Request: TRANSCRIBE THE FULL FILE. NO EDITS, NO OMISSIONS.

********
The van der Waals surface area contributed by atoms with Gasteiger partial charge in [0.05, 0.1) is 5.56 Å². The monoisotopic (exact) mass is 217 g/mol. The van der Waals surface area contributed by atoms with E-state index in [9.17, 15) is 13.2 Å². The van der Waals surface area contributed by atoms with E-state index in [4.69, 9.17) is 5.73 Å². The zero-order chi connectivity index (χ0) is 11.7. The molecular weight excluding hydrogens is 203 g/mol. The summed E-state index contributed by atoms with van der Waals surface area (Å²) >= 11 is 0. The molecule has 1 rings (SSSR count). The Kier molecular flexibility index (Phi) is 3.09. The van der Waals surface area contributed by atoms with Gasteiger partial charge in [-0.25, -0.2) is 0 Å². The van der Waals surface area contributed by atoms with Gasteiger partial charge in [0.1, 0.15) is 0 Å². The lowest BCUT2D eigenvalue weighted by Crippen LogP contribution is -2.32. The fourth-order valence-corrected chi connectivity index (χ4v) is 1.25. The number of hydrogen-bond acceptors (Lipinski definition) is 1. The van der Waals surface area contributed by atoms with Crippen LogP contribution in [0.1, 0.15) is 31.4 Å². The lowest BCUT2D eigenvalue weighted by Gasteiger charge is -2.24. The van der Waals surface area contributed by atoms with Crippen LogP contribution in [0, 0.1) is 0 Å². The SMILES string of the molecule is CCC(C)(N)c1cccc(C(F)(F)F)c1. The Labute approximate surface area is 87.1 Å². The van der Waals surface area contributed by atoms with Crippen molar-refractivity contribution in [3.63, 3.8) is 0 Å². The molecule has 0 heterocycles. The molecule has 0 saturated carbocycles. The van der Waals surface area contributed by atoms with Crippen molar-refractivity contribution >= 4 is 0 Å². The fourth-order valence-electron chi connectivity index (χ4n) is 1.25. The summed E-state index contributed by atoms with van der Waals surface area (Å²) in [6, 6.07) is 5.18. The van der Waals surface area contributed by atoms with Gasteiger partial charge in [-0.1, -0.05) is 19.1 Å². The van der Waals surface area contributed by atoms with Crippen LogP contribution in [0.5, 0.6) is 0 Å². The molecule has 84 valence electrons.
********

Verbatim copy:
The van der Waals surface area contributed by atoms with Gasteiger partial charge in [0.05, 0.1) is 5.56 Å². The monoisotopic (exact) mass is 217 g/mol. The van der Waals surface area contributed by atoms with E-state index in [9.17, 15) is 13.2 Å². The van der Waals surface area contributed by atoms with E-state index in [4.69, 9.17) is 5.73 Å². The zero-order chi connectivity index (χ0) is 11.7. The molecular weight excluding hydrogens is 203 g/mol. The summed E-state index contributed by atoms with van der Waals surface area (Å²) >= 11 is 0. The molecule has 1 rings (SSSR count). The Kier molecular flexibility index (Phi) is 3.09. The van der Waals surface area contributed by atoms with Gasteiger partial charge in [-0.25, -0.2) is 0 Å². The van der Waals surface area contributed by atoms with Gasteiger partial charge in [0.1, 0.15) is 0 Å². The lowest BCUT2D eigenvalue weighted by Crippen LogP contribution is -2.32. The fourth-order valence-corrected chi connectivity index (χ4v) is 1.25. The number of hydrogen-bond acceptors (Lipinski definition) is 1. The van der Waals surface area contributed by atoms with Crippen LogP contribution in [0.1, 0.15) is 31.4 Å². The lowest BCUT2D eigenvalue weighted by Gasteiger charge is -2.24. The van der Waals surface area contributed by atoms with Crippen LogP contribution in [0, 0.1) is 0 Å². The SMILES string of the molecule is CCC(C)(N)c1cccc(C(F)(F)F)c1. The Labute approximate surface area is 87.1 Å². The van der Waals surface area contributed by atoms with Crippen molar-refractivity contribution in [3.63, 3.8) is 0 Å². The molecule has 0 heterocycles. The molecule has 0 saturated carbocycles. The van der Waals surface area contributed by atoms with Crippen molar-refractivity contribution >= 4 is 0 Å². The fourth-order valence-electron chi connectivity index (χ4n) is 1.25. The summed E-state index contributed by atoms with van der Waals surface area (Å²) in [6, 6.07) is 5.18. The van der Waals surface area contributed by atoms with Gasteiger partial charge in [-0.1, -0.05) is 19.1 Å². The van der Waals surface area contributed by atoms with Crippen LogP contribution in [0.5, 0.6) is 0 Å². The molecule has 84 valence electrons.